Today it is our pleasure to introduce Stighlorgan (stighlorgan.com), a contemporary Irish brand to The Holborn. Stighlorgan make clean, well constructed accessories that are built to last out on the open road and made with fine Irish wools, bridle leathers and smart Italian linens for the comfort of their discerning, nomadic owners. The highlight of their accomplished range has to be their bags (they also make scarves, belts and hats), which range from holdalls to messengers to backpacks and which make showcase a full, varied range of design and craft. We got in touch with Christian Bourke at Stighlorgan to find out more about the brand’s Spring 13 collection and the new Limited Edition Roban Backpack.
What were the founding ideas behind Stighlorgan? How did the company get up and running?
Ireland is a power island. In a similar way in which the island of Jamaica has managed to spread its culture over the entire world, Ireland has too. For such a relatively small place, Ireland’s reach is huge. Not just the population abroad and their famous drinking habits, but also the type of people the Irish are. They have a reputation that has endured of being happy, determined and trustworthy. There are a few reasons why Stighlorgan was founded but I think the key reason was we wanted to tell a story of Ireland, to get it out there in the modern fashion market.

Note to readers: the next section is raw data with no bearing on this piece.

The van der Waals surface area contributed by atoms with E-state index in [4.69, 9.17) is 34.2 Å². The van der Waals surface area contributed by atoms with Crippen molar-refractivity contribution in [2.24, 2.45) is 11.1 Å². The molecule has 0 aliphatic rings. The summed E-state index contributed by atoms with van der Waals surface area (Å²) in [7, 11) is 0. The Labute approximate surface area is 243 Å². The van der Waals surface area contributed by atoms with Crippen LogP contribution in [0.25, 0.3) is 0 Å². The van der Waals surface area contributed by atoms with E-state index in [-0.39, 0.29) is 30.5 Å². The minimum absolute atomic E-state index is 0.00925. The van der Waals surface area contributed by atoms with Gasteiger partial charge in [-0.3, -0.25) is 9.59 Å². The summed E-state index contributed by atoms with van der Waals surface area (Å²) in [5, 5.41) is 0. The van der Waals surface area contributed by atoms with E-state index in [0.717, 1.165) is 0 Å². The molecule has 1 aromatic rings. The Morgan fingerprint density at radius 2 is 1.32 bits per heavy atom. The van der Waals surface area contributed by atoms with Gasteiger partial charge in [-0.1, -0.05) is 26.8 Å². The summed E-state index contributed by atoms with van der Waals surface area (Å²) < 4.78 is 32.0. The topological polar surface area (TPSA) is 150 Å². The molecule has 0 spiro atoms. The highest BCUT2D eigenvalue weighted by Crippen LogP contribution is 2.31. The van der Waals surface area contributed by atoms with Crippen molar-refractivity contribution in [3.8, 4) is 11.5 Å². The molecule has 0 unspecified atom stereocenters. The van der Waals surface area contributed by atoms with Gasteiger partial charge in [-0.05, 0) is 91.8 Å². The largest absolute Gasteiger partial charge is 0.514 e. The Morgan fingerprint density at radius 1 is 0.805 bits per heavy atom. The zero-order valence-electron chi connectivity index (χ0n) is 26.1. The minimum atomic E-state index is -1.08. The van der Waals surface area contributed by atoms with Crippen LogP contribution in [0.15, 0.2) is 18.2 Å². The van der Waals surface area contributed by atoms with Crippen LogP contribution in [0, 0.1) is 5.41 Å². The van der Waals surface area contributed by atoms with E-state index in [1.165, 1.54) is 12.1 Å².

I myself have spent a decade working within English and American fashion. Perhaps because all the companies that I have worked for are such strong representations of their own countries, I have spent many years wondering why Ireland is not yet properly represented out there. There isn’t yet an Irish Paul Smith or Ralph Lauren. There are plenty of Irish clothing makers that make the classic tweed jackets and Aran jumpers that Ireland is known so well for but these don’t properly represent the modern Irish people and they way that they dress. The Irish have their own way of doing things and from the beginning we’ve tried to recreate that approach with Stighlorgan accessories.